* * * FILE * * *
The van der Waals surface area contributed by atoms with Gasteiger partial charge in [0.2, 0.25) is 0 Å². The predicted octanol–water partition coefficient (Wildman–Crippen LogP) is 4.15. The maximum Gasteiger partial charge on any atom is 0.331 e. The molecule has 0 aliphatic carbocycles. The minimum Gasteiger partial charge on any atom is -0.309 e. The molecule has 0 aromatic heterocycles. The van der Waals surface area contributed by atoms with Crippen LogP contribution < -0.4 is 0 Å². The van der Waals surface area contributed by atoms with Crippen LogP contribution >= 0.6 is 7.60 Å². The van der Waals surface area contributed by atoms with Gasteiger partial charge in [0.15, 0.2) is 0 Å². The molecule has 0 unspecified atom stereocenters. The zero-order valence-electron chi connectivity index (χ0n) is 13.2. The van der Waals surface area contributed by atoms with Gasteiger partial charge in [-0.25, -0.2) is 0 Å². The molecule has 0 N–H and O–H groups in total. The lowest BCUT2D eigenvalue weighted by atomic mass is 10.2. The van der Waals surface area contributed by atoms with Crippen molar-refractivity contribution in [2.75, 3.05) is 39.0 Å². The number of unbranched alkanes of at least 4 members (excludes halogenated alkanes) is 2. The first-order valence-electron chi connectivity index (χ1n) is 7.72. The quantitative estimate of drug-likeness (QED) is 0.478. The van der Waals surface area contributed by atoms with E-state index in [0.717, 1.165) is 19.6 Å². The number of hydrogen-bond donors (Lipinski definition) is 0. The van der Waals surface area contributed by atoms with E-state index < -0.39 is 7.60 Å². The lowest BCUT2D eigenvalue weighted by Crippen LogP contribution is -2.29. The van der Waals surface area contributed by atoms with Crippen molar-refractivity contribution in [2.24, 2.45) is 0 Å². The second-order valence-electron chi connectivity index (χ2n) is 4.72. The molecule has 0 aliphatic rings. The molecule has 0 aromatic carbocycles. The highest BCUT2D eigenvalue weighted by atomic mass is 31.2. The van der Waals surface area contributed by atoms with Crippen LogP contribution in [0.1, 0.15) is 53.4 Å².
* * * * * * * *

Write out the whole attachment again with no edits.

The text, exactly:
The van der Waals surface area contributed by atoms with Gasteiger partial charge in [0.2, 0.25) is 0 Å². The predicted octanol–water partition coefficient (Wildman–Crippen LogP) is 4.15. The maximum Gasteiger partial charge on any atom is 0.331 e. The molecule has 0 aliphatic carbocycles. The minimum Gasteiger partial charge on any atom is -0.309 e. The molecule has 0 aromatic heterocycles. The van der Waals surface area contributed by atoms with Crippen LogP contribution < -0.4 is 0 Å². The van der Waals surface area contributed by atoms with Crippen LogP contribution >= 0.6 is 7.60 Å². The van der Waals surface area contributed by atoms with Gasteiger partial charge in [0.15, 0.2) is 0 Å². The molecule has 0 unspecified atom stereocenters. The zero-order valence-electron chi connectivity index (χ0n) is 13.2. The van der Waals surface area contributed by atoms with Gasteiger partial charge in [-0.25, -0.2) is 0 Å². The molecule has 0 N–H and O–H groups in total. The lowest BCUT2D eigenvalue weighted by atomic mass is 10.2. The van der Waals surface area contributed by atoms with Crippen molar-refractivity contribution in [2.75, 3.05) is 39.0 Å². The number of unbranched alkanes of at least 4 members (excludes halogenated alkanes) is 2. The first-order valence-electron chi connectivity index (χ1n) is 7.72. The quantitative estimate of drug-likeness (QED) is 0.478. The van der Waals surface area contributed by atoms with E-state index in [0.717, 1.165) is 19.6 Å². The number of hydrogen-bond donors (Lipinski definition) is 0. The van der Waals surface area contributed by atoms with E-state index < -0.39 is 7.60 Å². The lowest BCUT2D eigenvalue weighted by Crippen LogP contribution is -2.29. The van der Waals surface area contributed by atoms with Crippen molar-refractivity contribution in [2.24, 2.45) is 0 Å². The second-order valence-electron chi connectivity index (χ2n) is 4.72. The molecule has 0 aliphatic rings. The molecule has 0 aromatic carbocycles. The highest BCUT2D eigenvalue weighted by atomic mass is 31.2. The van der Waals surface area contributed by atoms with Crippen LogP contribution in [0.1, 0.15) is 53.4 Å².